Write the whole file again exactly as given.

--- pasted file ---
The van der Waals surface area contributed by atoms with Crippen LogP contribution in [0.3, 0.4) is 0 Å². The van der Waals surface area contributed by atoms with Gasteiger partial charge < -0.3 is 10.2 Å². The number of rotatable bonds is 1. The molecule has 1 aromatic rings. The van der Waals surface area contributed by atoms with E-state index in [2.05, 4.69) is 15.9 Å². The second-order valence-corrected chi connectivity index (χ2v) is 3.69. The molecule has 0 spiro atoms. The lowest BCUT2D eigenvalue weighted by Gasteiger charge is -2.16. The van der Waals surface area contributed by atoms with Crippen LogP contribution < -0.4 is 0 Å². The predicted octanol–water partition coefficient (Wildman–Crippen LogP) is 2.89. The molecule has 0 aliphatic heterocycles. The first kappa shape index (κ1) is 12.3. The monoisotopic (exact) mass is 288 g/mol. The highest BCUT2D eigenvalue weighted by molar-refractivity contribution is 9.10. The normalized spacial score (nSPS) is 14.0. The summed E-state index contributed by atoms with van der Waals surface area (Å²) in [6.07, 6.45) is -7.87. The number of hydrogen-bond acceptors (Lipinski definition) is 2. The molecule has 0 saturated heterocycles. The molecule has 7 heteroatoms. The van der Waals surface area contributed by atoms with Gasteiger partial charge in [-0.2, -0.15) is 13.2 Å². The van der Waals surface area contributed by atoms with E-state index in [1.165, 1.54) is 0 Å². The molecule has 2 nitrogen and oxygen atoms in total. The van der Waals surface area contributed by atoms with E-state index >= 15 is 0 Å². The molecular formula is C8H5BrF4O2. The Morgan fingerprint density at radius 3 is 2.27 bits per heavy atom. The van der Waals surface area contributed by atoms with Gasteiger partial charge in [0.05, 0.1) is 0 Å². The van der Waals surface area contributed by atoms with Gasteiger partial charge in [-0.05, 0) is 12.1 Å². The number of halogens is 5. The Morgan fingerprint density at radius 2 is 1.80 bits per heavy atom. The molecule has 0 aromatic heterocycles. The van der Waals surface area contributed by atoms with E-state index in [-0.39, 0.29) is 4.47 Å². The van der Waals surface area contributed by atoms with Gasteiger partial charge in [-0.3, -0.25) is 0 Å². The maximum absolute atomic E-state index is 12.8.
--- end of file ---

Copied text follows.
The van der Waals surface area contributed by atoms with Crippen LogP contribution in [0.3, 0.4) is 0 Å². The van der Waals surface area contributed by atoms with Gasteiger partial charge < -0.3 is 10.2 Å². The number of rotatable bonds is 1. The molecule has 1 aromatic rings. The van der Waals surface area contributed by atoms with E-state index in [2.05, 4.69) is 15.9 Å². The second-order valence-corrected chi connectivity index (χ2v) is 3.69. The molecule has 0 spiro atoms. The lowest BCUT2D eigenvalue weighted by Gasteiger charge is -2.16. The van der Waals surface area contributed by atoms with Crippen LogP contribution < -0.4 is 0 Å². The predicted octanol–water partition coefficient (Wildman–Crippen LogP) is 2.89. The molecule has 0 aliphatic heterocycles. The first kappa shape index (κ1) is 12.3. The monoisotopic (exact) mass is 288 g/mol. The highest BCUT2D eigenvalue weighted by molar-refractivity contribution is 9.10. The normalized spacial score (nSPS) is 14.0. The summed E-state index contributed by atoms with van der Waals surface area (Å²) in [6.07, 6.45) is -7.87. The number of hydrogen-bond acceptors (Lipinski definition) is 2. The molecule has 0 saturated heterocycles. The molecule has 7 heteroatoms. The van der Waals surface area contributed by atoms with Gasteiger partial charge in [-0.2, -0.15) is 13.2 Å². The van der Waals surface area contributed by atoms with E-state index in [1.165, 1.54) is 0 Å². The molecule has 2 nitrogen and oxygen atoms in total. The van der Waals surface area contributed by atoms with E-state index >= 15 is 0 Å². The molecular formula is C8H5BrF4O2. The Morgan fingerprint density at radius 3 is 2.27 bits per heavy atom. The van der Waals surface area contributed by atoms with Gasteiger partial charge in [0.05, 0.1) is 0 Å². The van der Waals surface area contributed by atoms with Gasteiger partial charge in [-0.05, 0) is 12.1 Å². The number of halogens is 5. The Morgan fingerprint density at radius 2 is 1.80 bits per heavy atom. The molecule has 0 aromatic heterocycles. The van der Waals surface area contributed by atoms with E-state index in [-0.39, 0.29) is 4.47 Å². The van der Waals surface area contributed by atoms with Gasteiger partial charge in [-0.3, -0.25) is 0 Å². The maximum absolute atomic E-state index is 12.8.